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ARS Home » Southeast Area » Fayetteville, Arkansas » Poultry Production and Product Safety Research » Research » Publications at this Location » Publication #373113

Research Project: Quantifying Air and Water Quality Benefits of Improved Poultry Manure Management Practices

Location: Poultry Production and Product Safety Research

Title: Soil quality indexes improve following long-term manure deposition and conservation practices

item AMORIM, HELEN - University Of Arkansas
item Ashworth, Amanda
item Moore, Philip
item Wienhold, Brian
item SAVIN, MARY - University Of Arkansas
item Owens, Phillip
item CARVALHO, TEOTONIO - Universidade Federal De Lavras
item XU, SUTIE - University Of Tennessee
item SILVA, SERGIO - Universidade Federal De Lavras
item CURI, NILTON - Universidade Federal De Lavras

Submitted to: Meeting Abstract
Publication Type: Abstract Only
Publication Acceptance Date: 1/21/2020
Publication Date: N/A
Citation: N/A

Interpretive Summary:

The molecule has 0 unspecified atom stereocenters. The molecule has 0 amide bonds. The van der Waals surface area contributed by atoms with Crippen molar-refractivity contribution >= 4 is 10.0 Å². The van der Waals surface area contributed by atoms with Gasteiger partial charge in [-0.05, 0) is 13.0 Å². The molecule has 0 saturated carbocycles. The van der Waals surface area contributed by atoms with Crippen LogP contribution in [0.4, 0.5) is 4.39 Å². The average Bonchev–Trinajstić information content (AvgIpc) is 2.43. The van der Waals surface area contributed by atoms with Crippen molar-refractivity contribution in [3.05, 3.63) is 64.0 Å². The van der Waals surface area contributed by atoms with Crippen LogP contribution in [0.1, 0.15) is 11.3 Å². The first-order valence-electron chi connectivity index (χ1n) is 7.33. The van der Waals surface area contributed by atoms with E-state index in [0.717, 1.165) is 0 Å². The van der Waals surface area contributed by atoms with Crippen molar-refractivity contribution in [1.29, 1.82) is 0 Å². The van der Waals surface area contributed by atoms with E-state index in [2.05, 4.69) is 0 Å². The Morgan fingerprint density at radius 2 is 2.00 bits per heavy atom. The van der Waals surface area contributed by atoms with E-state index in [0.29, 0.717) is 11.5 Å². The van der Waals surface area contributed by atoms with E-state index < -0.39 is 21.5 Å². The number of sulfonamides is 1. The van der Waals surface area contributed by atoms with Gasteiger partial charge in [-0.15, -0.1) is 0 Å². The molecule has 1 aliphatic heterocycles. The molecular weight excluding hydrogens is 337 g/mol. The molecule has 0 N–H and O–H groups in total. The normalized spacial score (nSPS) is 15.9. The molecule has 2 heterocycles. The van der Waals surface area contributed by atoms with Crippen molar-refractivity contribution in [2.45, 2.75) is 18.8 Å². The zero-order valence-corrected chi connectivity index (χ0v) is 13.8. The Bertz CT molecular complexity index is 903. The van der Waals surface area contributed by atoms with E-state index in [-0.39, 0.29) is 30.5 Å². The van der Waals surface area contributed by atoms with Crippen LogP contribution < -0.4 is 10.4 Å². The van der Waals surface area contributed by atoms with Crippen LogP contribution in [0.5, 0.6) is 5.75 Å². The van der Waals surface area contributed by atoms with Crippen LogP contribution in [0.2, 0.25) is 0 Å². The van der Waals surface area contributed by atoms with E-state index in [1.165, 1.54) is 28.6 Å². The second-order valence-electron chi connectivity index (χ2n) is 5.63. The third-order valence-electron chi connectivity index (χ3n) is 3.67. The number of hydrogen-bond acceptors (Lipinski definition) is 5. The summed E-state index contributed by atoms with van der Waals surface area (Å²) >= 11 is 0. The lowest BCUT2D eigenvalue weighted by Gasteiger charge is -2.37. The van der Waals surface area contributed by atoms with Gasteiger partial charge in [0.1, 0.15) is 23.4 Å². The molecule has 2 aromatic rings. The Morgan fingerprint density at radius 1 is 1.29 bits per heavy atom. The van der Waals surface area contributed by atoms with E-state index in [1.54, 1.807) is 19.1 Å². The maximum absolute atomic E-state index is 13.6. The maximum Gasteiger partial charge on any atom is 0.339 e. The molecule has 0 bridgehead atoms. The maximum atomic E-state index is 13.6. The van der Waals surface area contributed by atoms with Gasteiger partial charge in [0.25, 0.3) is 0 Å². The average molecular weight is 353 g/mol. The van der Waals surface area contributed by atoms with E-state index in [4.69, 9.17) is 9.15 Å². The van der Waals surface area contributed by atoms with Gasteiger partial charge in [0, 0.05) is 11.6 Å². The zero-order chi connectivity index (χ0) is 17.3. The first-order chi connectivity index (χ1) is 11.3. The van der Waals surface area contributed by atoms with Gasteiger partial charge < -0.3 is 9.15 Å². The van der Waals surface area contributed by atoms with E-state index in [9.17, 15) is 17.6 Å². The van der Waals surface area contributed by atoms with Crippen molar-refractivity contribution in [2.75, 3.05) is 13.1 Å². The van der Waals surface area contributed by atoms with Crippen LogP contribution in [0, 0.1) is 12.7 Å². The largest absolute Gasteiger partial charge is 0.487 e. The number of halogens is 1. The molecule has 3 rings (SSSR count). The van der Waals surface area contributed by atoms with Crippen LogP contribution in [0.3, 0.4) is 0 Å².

Technical Abstract: Monitoring long-term grazing management practices influence on soil quality (SQ) is essential to ensuring pasture sustainability, which is the largest land use in world agroecosystems. The aim of this study was to quantify SQ based on long-term (15-years) conservation pasture management and landscape position using the Soil Management Assessment Framework (SMAF). Treatments were setup in 15 watersheds (0.14 ha each, 8% slope) in a completely randomized design with five pasture management practices: continuously grazed (CG), hayed (H), rotationally grazed (R), rotationally grazed with an unfertilized buffer strip (RB), and rotationally grazed with an un-grazed, unfertilized riparian strip (RBR). Each watershed was divided in three zones (A, B, and C), with the riparian buffer strip (RBS) corresponding to the D zone. Selected soil chemical, physical, and biological properties were determined on soil samples collected in 2017 (0-15 cm depth) per zone. Total P, organic C, and total suspended solids (TSS) were measured in 2017 runoff samples. The SMAF SQ scores were evaluated individually and as an overall SQ index (SQI). Exponential models were used to investigate the relationship between SQI and total P, organic C runoff, and TSS loads. Continuously grazed watersheds had improved soil fertility, with greater nutrient concentration at the shoulder landscape position (zone A). Therefore, degradation of soil physical properties was not observed for this practice. After 15 years of continuous management, CG, R, and RBS watersheds had the greatest SQI (7.07, 7.05, respectively), not differing from RBR (6.93); likely owing to cattle manure deposition for these treatments. Increased SQI in RBS (7.33) improved SQI for RBR watersheds. Differences in SQI were mostly driven by changes in soil P, pH, electrical conductivity (EC), and K. The exponential models indicated that 34 and 28% of the variation in P and TOC runoff loads, respectively, can be explained by the SMAF SQI (p<0.05). Overall, SMAF identified the impacts of long-term pasture management practices on overall SQ and the contributions of individual indicators, thus identifying potential benefits of conservation practices.